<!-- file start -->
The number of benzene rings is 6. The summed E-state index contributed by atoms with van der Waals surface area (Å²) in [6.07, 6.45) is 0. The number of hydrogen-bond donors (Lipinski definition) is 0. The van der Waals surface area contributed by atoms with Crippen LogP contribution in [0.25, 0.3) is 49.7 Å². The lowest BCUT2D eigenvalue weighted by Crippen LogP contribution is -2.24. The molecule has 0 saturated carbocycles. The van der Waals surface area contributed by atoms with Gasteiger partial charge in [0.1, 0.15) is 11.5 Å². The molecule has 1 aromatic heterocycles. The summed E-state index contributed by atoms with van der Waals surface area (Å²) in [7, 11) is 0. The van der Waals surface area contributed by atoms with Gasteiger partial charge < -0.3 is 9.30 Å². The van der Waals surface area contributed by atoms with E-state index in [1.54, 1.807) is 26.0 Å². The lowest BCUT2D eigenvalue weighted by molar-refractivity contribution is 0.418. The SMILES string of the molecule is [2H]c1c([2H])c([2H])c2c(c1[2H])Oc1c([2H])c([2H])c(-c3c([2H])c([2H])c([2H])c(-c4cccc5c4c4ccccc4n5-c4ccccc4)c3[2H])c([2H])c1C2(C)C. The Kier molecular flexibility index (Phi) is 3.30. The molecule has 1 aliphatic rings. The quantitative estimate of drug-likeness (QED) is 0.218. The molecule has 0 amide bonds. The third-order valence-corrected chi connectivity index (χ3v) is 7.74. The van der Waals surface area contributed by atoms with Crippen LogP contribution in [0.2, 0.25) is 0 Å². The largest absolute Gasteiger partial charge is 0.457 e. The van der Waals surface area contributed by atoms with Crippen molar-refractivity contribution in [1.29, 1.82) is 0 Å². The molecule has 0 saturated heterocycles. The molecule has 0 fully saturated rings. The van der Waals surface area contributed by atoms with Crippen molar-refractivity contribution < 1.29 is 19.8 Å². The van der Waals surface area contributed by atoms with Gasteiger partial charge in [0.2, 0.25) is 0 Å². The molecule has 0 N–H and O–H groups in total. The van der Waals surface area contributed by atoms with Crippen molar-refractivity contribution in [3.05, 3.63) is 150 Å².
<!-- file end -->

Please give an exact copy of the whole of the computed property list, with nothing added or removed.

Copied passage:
The number of benzene rings is 6. The summed E-state index contributed by atoms with van der Waals surface area (Å²) in [6.07, 6.45) is 0. The number of hydrogen-bond donors (Lipinski definition) is 0. The van der Waals surface area contributed by atoms with Crippen LogP contribution in [0.25, 0.3) is 49.7 Å². The lowest BCUT2D eigenvalue weighted by Crippen LogP contribution is -2.24. The molecule has 0 saturated carbocycles. The van der Waals surface area contributed by atoms with Gasteiger partial charge in [0.1, 0.15) is 11.5 Å². The molecule has 1 aromatic heterocycles. The summed E-state index contributed by atoms with van der Waals surface area (Å²) in [7, 11) is 0. The van der Waals surface area contributed by atoms with Gasteiger partial charge < -0.3 is 9.30 Å². The van der Waals surface area contributed by atoms with E-state index in [1.54, 1.807) is 26.0 Å². The lowest BCUT2D eigenvalue weighted by molar-refractivity contribution is 0.418. The SMILES string of the molecule is [2H]c1c([2H])c([2H])c2c(c1[2H])Oc1c([2H])c([2H])c(-c3c([2H])c([2H])c([2H])c(-c4cccc5c4c4ccccc4n5-c4ccccc4)c3[2H])c([2H])c1C2(C)C. The Kier molecular flexibility index (Phi) is 3.30. The molecule has 1 aliphatic rings. The quantitative estimate of drug-likeness (QED) is 0.218. The molecule has 0 amide bonds. The third-order valence-corrected chi connectivity index (χ3v) is 7.74. The van der Waals surface area contributed by atoms with Crippen LogP contribution in [0.2, 0.25) is 0 Å². The largest absolute Gasteiger partial charge is 0.457 e. The van der Waals surface area contributed by atoms with Crippen molar-refractivity contribution in [1.29, 1.82) is 0 Å². The molecule has 0 saturated heterocycles. The molecule has 0 fully saturated rings. The van der Waals surface area contributed by atoms with Crippen molar-refractivity contribution < 1.29 is 19.8 Å². The van der Waals surface area contributed by atoms with Gasteiger partial charge in [0.2, 0.25) is 0 Å². The molecule has 0 N–H and O–H groups in total. The van der Waals surface area contributed by atoms with Crippen molar-refractivity contribution in [3.05, 3.63) is 150 Å².